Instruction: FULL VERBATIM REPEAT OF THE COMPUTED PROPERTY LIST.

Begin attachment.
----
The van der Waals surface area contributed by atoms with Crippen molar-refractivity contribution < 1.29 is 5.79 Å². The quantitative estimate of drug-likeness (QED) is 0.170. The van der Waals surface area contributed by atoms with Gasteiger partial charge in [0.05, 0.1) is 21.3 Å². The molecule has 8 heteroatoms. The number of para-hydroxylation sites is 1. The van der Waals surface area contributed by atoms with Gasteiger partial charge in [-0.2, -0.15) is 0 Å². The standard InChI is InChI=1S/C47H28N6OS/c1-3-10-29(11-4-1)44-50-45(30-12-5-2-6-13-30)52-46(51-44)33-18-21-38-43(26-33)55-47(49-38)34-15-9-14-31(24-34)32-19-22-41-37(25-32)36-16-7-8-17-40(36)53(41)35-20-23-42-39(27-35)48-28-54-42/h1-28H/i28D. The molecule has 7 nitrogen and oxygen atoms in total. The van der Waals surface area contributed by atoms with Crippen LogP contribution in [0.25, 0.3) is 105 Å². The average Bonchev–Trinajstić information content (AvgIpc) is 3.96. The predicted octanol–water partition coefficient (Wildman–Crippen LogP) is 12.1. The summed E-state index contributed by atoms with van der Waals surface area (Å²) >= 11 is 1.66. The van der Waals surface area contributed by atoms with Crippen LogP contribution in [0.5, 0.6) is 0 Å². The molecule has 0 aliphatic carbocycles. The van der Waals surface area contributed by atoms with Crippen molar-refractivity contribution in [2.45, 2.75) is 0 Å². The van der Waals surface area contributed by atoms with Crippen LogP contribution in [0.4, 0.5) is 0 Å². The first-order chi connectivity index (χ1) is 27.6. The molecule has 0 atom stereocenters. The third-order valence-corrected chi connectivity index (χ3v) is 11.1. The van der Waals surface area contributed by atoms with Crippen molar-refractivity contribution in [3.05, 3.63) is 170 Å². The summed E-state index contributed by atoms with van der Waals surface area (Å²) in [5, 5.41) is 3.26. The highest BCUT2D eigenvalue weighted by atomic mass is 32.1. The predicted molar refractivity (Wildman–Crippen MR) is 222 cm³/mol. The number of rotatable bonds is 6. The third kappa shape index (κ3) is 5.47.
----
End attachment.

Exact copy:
The van der Waals surface area contributed by atoms with Crippen molar-refractivity contribution < 1.29 is 5.79 Å². The quantitative estimate of drug-likeness (QED) is 0.170. The van der Waals surface area contributed by atoms with Gasteiger partial charge in [0.05, 0.1) is 21.3 Å². The molecule has 8 heteroatoms. The number of para-hydroxylation sites is 1. The van der Waals surface area contributed by atoms with Gasteiger partial charge in [-0.2, -0.15) is 0 Å². The standard InChI is InChI=1S/C47H28N6OS/c1-3-10-29(11-4-1)44-50-45(30-12-5-2-6-13-30)52-46(51-44)33-18-21-38-43(26-33)55-47(49-38)34-15-9-14-31(24-34)32-19-22-41-37(25-32)36-16-7-8-17-40(36)53(41)35-20-23-42-39(27-35)48-28-54-42/h1-28H/i28D. The molecule has 7 nitrogen and oxygen atoms in total. The van der Waals surface area contributed by atoms with Crippen LogP contribution in [0.25, 0.3) is 105 Å². The average Bonchev–Trinajstić information content (AvgIpc) is 3.96. The predicted octanol–water partition coefficient (Wildman–Crippen LogP) is 12.1. The summed E-state index contributed by atoms with van der Waals surface area (Å²) >= 11 is 1.66. The van der Waals surface area contributed by atoms with Crippen LogP contribution in [0.5, 0.6) is 0 Å². The molecule has 0 aliphatic carbocycles. The van der Waals surface area contributed by atoms with Crippen molar-refractivity contribution in [2.45, 2.75) is 0 Å². The van der Waals surface area contributed by atoms with Crippen LogP contribution in [0.4, 0.5) is 0 Å². The first-order chi connectivity index (χ1) is 27.6. The molecule has 0 atom stereocenters. The third-order valence-corrected chi connectivity index (χ3v) is 11.1. The van der Waals surface area contributed by atoms with Crippen molar-refractivity contribution in [3.05, 3.63) is 170 Å². The summed E-state index contributed by atoms with van der Waals surface area (Å²) in [5, 5.41) is 3.26. The highest BCUT2D eigenvalue weighted by atomic mass is 32.1. The predicted molar refractivity (Wildman–Crippen MR) is 222 cm³/mol. The number of rotatable bonds is 6. The third kappa shape index (κ3) is 5.47.